Babar shows his class as he saves the day for Pakistan

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KARACHI, Mar 16 (APP): Babar Azam played one of the greatest and most memorable match-saving innings in the history of Test cricket as Pakistan held Australia to an impressive and respectable draw in the second Test for the Benaud-Qadir Trophy at the National Stadium on Wednesday.

Babar scored an epic 196 off 425 balls in 10 hours and seven minutes of eye-catching batting as Pakistan finished at 443 for seven after resuming at 192 for two after being set an impossible 506-run target.

Babar’s career-best innings contained 21 fours and a six and it was the highest fourth innings score by a Test captain, and what a great occasion and time it was to bring this up as it will undoubtedly strengthen his status as one of the finest and most technically correct batters of this generation.

There were some hiccups and nervous moments after Babar Azam departed as Faheem Ashraf lasted just one ball and Sajid Khan survived 10 deliveries as Pakistan slipped from 392 for four to 414 for seven with 48 balls in the Test remaining.

However, wicketkeeper-batter Mohammad Rizwan showed nerves of steel when he took control and ensured Pakistan kept its chances of winning the Test series alive. Both the sides will now travel to Lahore for the winner takes all third Test, which will commence on 21 March.

Rizwan struck 11 fours and a six, batted for 238 minutes and faced 117 deliveries for his 104 not out. This was his second century in 21 Tests.

When the match ended, Nauman Ali was the other not out batter who successfully negotiated 18 balls.

Rizwan was also involved in a 115-run fifth wicket partnership with Babar after Fawad Alam failed for the second time in the match by managing only nine from 27 balls.

While Babar missed a maiden double-century by four runs, opener Abdullah Shafique was unlucky to score his second century in successive Tests when he was caught by Steve Smith of Pat Cummins.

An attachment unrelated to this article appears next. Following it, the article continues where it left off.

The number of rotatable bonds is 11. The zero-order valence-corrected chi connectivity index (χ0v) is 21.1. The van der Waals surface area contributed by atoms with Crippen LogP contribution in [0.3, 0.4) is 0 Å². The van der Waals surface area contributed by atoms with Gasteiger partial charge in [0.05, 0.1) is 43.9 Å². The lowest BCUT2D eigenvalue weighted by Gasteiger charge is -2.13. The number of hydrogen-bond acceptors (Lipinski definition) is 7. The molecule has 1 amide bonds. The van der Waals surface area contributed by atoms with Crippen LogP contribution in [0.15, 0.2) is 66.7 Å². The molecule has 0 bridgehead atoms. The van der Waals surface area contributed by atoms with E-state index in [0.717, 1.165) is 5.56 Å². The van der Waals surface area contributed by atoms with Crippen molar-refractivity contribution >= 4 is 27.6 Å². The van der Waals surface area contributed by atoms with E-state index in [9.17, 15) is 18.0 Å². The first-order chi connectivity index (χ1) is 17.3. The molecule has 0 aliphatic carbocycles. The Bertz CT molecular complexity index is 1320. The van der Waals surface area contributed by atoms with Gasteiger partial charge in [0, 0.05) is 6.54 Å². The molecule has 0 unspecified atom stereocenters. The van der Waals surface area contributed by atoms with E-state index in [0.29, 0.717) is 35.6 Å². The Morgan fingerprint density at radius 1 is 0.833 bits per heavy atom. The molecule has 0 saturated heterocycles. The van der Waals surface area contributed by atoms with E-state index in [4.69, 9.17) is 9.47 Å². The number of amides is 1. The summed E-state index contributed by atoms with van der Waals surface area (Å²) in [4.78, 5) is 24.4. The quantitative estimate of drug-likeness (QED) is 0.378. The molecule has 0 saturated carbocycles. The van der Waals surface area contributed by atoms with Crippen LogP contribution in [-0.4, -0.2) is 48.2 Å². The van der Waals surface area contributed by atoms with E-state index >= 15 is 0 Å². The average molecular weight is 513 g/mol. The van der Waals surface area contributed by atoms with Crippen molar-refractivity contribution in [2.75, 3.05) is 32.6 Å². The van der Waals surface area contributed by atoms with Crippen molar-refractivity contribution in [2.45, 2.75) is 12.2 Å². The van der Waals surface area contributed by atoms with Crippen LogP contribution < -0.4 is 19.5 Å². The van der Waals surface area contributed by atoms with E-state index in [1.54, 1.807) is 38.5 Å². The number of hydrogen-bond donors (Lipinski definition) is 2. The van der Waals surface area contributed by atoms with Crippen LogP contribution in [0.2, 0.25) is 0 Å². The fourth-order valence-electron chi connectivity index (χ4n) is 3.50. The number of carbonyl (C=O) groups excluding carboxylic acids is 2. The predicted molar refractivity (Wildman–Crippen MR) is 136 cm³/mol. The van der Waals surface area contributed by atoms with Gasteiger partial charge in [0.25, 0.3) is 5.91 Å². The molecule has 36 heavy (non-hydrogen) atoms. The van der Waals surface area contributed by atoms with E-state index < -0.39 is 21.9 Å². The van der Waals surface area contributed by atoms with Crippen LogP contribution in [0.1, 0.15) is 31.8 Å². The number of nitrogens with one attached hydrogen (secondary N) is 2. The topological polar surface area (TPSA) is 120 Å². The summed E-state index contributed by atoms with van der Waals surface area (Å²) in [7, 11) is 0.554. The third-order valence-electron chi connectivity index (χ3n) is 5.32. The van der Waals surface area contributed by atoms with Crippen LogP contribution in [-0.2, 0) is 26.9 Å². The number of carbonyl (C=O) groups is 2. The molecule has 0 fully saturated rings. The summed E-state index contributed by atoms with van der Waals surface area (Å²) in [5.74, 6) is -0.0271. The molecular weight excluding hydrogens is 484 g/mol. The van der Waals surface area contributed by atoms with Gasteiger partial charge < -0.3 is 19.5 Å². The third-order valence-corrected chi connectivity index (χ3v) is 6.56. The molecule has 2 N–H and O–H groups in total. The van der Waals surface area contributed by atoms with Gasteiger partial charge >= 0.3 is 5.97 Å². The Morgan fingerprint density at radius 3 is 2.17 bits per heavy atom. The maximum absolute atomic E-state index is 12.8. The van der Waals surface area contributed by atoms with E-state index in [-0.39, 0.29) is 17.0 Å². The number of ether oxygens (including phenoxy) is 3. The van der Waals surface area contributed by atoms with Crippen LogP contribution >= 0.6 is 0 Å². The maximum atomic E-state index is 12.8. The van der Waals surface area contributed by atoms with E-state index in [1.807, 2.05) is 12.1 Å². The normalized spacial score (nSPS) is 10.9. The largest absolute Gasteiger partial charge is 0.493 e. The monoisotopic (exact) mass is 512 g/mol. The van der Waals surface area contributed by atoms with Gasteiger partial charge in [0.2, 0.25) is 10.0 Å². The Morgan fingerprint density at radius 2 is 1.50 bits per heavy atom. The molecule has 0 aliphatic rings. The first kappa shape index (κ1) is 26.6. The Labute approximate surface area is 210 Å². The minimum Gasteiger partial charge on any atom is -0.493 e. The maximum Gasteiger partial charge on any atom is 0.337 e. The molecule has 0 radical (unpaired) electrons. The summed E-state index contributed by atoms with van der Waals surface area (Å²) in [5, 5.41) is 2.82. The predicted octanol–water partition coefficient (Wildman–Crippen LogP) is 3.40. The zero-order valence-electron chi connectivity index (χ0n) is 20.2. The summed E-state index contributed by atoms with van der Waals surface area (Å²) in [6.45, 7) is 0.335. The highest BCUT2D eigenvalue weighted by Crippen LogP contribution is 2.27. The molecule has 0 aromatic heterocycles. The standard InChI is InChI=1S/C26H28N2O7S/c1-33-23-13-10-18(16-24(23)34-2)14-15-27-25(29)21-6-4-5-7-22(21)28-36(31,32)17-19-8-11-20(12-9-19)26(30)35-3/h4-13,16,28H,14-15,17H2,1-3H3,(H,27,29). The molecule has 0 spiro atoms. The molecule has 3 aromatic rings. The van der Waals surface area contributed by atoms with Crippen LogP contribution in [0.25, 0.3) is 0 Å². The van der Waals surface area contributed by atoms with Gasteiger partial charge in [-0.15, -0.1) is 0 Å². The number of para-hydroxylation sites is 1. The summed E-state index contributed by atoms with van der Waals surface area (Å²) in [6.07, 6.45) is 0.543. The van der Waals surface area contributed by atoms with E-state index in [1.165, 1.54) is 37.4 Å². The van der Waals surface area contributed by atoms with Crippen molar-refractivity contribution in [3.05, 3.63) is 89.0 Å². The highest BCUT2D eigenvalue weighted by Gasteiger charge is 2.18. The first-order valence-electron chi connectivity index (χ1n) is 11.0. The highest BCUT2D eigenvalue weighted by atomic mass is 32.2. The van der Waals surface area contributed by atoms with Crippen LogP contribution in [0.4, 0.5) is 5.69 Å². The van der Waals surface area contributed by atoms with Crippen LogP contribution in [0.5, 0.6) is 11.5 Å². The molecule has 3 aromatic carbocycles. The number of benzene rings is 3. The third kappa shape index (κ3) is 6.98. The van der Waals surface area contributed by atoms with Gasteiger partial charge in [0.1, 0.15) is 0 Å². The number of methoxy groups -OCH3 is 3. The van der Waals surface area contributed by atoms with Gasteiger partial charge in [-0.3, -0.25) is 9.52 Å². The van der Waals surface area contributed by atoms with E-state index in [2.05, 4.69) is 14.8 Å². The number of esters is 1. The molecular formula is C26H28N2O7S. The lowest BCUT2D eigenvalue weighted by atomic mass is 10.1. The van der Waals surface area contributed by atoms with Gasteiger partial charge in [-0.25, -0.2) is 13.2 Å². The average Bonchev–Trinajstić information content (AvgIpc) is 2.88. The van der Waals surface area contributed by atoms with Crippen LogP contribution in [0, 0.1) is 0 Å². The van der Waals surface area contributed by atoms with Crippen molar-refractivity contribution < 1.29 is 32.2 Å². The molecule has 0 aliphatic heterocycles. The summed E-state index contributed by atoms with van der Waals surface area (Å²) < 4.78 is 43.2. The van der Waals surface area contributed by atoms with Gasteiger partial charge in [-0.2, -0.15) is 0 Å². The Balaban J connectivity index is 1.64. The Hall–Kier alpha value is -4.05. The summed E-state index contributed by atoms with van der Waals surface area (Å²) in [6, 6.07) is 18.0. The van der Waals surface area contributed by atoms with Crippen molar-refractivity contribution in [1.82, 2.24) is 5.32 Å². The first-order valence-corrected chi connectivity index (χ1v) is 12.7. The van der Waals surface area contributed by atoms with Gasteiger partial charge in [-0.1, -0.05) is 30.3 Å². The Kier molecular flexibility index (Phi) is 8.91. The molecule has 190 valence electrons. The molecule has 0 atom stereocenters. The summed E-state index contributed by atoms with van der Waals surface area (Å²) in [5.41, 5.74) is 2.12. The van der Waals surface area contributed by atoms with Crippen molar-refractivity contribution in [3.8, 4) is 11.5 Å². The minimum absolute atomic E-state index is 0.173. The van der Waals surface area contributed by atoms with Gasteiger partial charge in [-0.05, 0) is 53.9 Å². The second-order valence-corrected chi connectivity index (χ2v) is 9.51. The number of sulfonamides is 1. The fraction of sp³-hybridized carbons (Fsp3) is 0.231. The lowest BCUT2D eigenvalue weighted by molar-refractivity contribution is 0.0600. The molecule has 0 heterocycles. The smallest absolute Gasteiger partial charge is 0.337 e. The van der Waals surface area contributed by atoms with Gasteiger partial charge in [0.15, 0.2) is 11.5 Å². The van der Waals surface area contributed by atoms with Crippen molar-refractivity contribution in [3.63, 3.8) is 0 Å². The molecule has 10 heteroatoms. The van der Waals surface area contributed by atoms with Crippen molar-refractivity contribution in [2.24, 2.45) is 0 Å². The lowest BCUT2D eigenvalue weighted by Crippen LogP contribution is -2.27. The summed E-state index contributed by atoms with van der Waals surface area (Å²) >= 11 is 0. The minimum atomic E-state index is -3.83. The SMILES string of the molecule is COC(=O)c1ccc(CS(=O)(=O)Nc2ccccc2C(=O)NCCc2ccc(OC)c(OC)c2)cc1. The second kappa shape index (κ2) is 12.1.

Abdullah, who resumed this morning at 71 not out, showed a lot of grit and fighting abilities in his 96 that came off 305 balls after 468 minutes of batting during which he hit six fours and a six.

Abdullah and Babar had got together during second session’s play on the fourth day and were separated just before lunch on the final morning when Abdullah made a rare error by trying to driving a wide delivery.

Abdullah put on 228 runs with Babar for the third wicket that gave Pakistan a realistic chance of escaping with the draw.

Against a world-class Australia attack on a fifth day pitch, Pakistan needed to show a lot of resilience and play with authority, confidence and courage, and this is exactly what they displayed as Babar and Abdullah, and Rizwan later, showed textbook temperament and shot-selection to frustrate the visitors.

The three batters also scored at a decent pace and there was a time when it appeared Pakistan may just go for the kill and chase down the 506-run target. However, Babar’s departure that soon followed by the demise of Faheem and Sajid meant Pakistan pulled the shutters down and went for a draw.

While Pakistan will now arriving in Lahore oozing with confidence, Australia, despite dominate most part of the Test, will be wondering how to grab 20 wickets to win the Test. Apart from their bowling, their fielding remained below-par as they dropped crucial catches to let Pakistan off the hook!